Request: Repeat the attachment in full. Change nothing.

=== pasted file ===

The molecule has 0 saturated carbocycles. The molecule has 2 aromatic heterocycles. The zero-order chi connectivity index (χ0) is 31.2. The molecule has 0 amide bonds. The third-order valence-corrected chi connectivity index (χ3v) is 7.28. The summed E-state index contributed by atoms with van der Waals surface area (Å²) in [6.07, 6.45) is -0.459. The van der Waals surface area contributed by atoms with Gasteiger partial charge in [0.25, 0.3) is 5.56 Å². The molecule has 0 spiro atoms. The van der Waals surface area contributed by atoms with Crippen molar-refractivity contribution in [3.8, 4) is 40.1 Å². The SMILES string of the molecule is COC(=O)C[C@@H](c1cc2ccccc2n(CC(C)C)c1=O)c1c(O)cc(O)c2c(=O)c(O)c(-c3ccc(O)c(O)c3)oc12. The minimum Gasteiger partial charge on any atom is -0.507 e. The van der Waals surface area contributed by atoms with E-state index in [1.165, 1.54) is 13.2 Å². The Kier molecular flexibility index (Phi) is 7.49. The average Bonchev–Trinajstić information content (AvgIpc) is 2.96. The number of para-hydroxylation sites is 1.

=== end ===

The molecule has 0 saturated carbocycles. The molecule has 2 aromatic heterocycles. The zero-order chi connectivity index (χ0) is 31.2. The molecule has 0 amide bonds. The third-order valence-corrected chi connectivity index (χ3v) is 7.28. The summed E-state index contributed by atoms with van der Waals surface area (Å²) in [6.07, 6.45) is -0.459. The van der Waals surface area contributed by atoms with Gasteiger partial charge in [0.25, 0.3) is 5.56 Å². The molecule has 0 spiro atoms. The van der Waals surface area contributed by atoms with Crippen molar-refractivity contribution in [3.8, 4) is 40.1 Å². The SMILES string of the molecule is COC(=O)C[C@@H](c1cc2ccccc2n(CC(C)C)c1=O)c1c(O)cc(O)c2c(=O)c(O)c(-c3ccc(O)c(O)c3)oc12. The minimum Gasteiger partial charge on any atom is -0.507 e. The van der Waals surface area contributed by atoms with E-state index in [1.165, 1.54) is 13.2 Å². The Kier molecular flexibility index (Phi) is 7.49. The average Bonchev–Trinajstić information content (AvgIpc) is 2.96. The number of para-hydroxylation sites is 1.